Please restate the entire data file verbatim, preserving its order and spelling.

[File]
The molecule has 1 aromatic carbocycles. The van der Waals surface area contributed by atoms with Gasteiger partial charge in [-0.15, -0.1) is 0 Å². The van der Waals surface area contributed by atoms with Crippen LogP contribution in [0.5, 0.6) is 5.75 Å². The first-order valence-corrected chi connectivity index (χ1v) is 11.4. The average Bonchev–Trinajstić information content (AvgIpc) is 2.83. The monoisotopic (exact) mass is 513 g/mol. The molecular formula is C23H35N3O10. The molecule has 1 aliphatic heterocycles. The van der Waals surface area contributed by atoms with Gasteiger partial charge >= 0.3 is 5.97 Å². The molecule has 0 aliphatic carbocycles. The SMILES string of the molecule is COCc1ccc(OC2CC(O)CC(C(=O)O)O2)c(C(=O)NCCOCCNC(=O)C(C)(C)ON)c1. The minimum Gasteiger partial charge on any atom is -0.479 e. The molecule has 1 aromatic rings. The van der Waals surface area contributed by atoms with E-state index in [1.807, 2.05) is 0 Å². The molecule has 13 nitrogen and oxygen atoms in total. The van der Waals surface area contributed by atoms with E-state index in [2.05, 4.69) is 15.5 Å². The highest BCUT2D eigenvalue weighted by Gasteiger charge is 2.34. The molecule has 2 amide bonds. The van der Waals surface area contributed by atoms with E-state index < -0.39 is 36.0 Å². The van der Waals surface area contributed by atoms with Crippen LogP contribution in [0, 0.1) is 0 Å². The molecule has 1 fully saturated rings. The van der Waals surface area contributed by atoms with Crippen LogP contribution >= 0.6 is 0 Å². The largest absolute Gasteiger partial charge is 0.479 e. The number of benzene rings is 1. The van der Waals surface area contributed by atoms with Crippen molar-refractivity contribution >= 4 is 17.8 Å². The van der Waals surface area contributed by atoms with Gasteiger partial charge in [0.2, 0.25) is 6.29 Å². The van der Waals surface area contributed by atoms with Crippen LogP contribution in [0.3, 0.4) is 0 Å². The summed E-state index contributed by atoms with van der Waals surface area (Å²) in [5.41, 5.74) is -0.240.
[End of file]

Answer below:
The molecule has 1 aromatic carbocycles. The van der Waals surface area contributed by atoms with Gasteiger partial charge in [-0.15, -0.1) is 0 Å². The van der Waals surface area contributed by atoms with Crippen LogP contribution in [0.5, 0.6) is 5.75 Å². The first-order valence-corrected chi connectivity index (χ1v) is 11.4. The average Bonchev–Trinajstić information content (AvgIpc) is 2.83. The monoisotopic (exact) mass is 513 g/mol. The molecular formula is C23H35N3O10. The molecule has 1 aliphatic heterocycles. The van der Waals surface area contributed by atoms with Gasteiger partial charge >= 0.3 is 5.97 Å². The molecule has 0 aliphatic carbocycles. The SMILES string of the molecule is COCc1ccc(OC2CC(O)CC(C(=O)O)O2)c(C(=O)NCCOCCNC(=O)C(C)(C)ON)c1. The minimum Gasteiger partial charge on any atom is -0.479 e. The molecule has 1 aromatic rings. The van der Waals surface area contributed by atoms with E-state index in [1.807, 2.05) is 0 Å². The molecule has 13 nitrogen and oxygen atoms in total. The van der Waals surface area contributed by atoms with E-state index in [2.05, 4.69) is 15.5 Å². The highest BCUT2D eigenvalue weighted by Gasteiger charge is 2.34. The molecule has 2 amide bonds. The van der Waals surface area contributed by atoms with E-state index < -0.39 is 36.0 Å². The van der Waals surface area contributed by atoms with Crippen LogP contribution in [0, 0.1) is 0 Å². The molecule has 1 fully saturated rings. The van der Waals surface area contributed by atoms with Crippen LogP contribution >= 0.6 is 0 Å². The largest absolute Gasteiger partial charge is 0.479 e. The number of benzene rings is 1. The van der Waals surface area contributed by atoms with Crippen molar-refractivity contribution >= 4 is 17.8 Å². The van der Waals surface area contributed by atoms with Gasteiger partial charge in [0.2, 0.25) is 6.29 Å². The van der Waals surface area contributed by atoms with Crippen LogP contribution in [0.3, 0.4) is 0 Å². The summed E-state index contributed by atoms with van der Waals surface area (Å²) in [5.41, 5.74) is -0.240.